WEST HEMPFIELD TOWNSHIP – Authorities found a missing autistic teen in Lancaster County. The 15-year-old boy went missing around 5 p.m. Wednesday after becoming upset and leaving on a bike in the area of Hempfield Hill Road and Vista Drive in West Hempfield Township. A State Police helicopter helped in the search. Several hours later, the boy was located in Columbia.
LANCASTER – A state appellate court has denied a Lancaster County man’s latest request for relief, finding the convicted killer of a couple has filed too late. David Ludwig, now 29, is serving two consecutive life terms for fatally shooting Michael and Cathryn Borden in their Warwick Township home in November 2005 after they told Ludwig he could no longer see their 14-year-old daughter. Ludwig, who was 18 at the time, drew a pistol as he was being shown the door to leave and shot both parents dead. He then fled with the daughter. The couple was found by authorities a day later in Indiana. In Ludwig’s latest filing, he argued he be treated as a juvenile killer serving life, pointing to a 2012 U.S. Supreme Court ruling that deemed life sentences for juvenile defendants “unconstitutional.” Ludwig also pointed to “ineffective assistance” of his previous lawyer. The PA Superior Court denied the request, concurring with Lancaster County Judge David Ashworth, who previously found the challenge to be untimely and without merit.
HARRISBURG – A measure that would require Senate confirmation of the individual appointed to fulfill the CEO position at the Pennsylvania Turnpike Commission has been reintroduced at the state Capitol. Montgomery County Sen. John Rafferty has sponsored the legislation since 2007. He says since the Turnpike Commission collects and expends taxpayer dollars, the PA Senate should provide advise and consent into the process of appointing a CEO. The Turnpike Commission manages an operating budget in excess of $350 million and a ten year capital plan that is approximately $5.7 billion.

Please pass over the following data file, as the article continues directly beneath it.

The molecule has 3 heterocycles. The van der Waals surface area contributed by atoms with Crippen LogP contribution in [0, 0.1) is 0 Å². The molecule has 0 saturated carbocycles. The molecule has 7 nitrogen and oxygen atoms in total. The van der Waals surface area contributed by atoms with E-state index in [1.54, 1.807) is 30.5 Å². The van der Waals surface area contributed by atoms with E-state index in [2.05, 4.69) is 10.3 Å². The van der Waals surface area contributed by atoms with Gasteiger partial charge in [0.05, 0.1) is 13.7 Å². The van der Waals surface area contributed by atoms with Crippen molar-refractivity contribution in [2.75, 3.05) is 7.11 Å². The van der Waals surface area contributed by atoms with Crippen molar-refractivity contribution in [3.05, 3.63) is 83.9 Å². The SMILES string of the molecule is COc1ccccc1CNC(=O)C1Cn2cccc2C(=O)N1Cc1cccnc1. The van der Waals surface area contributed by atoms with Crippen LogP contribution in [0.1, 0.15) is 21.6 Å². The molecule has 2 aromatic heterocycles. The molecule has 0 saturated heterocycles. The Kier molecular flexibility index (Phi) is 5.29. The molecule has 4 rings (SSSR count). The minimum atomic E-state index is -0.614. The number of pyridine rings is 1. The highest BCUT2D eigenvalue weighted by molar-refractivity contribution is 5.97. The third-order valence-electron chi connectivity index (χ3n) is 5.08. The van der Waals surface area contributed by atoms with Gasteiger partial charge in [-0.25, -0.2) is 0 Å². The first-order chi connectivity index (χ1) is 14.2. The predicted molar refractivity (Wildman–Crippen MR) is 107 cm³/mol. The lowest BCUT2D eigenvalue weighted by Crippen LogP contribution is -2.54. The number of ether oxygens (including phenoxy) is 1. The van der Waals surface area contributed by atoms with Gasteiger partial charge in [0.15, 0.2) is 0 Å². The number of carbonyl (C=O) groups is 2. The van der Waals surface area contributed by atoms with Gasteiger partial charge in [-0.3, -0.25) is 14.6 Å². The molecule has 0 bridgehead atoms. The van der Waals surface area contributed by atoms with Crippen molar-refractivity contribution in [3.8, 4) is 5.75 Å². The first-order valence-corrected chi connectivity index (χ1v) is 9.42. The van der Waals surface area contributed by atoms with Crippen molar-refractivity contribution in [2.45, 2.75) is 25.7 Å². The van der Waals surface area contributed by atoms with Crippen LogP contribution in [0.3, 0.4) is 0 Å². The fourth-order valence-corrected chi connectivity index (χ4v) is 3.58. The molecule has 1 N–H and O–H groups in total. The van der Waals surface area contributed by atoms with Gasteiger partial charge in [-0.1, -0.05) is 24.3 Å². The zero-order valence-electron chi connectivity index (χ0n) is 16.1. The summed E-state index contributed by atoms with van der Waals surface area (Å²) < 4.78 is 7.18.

LITITZ – A Lancaster County woman is charged with setting up a fraudulent GoFundMe account. Police say 31-year-old Nicole Leahy of Lititz established the fake account. The arrest was a result of a complaint received in April 2016 from a resident of Florida, who reported that a fraudulent account had been created in December 2015. It indicated that money would be raised to assist with medical and funeral expenses related to the person’s one year old son who had passed away in December 2015. The victim discovered in April 2016 a GoFundMe account with a photo of her son being depicted, using the story of her family’s recent hardship. The victim said she never authorized anyone else to create a GoFundMe page using her family’s information and story, and had never received the approximately $500.00 that was raised from the fake GoFundMe account. Leahy, who was charged with theft by deception, waived a preliminary hearing.
STATE COLLEGE (AP) – Police charged eleven people with various offenses tied to a large disturbance that broke out in downtown State College after Penn State’s football team won the Big Ten title. Unruly fans caused thousands of dollars in damage during the Dec. 3 riot, which immediately followed the Nittany Lions’ come-from-behind victory over Wisconsin. Eight of the eleven charged are current students at Penn State. Police say they face possible expulsions from the school if they are convicted.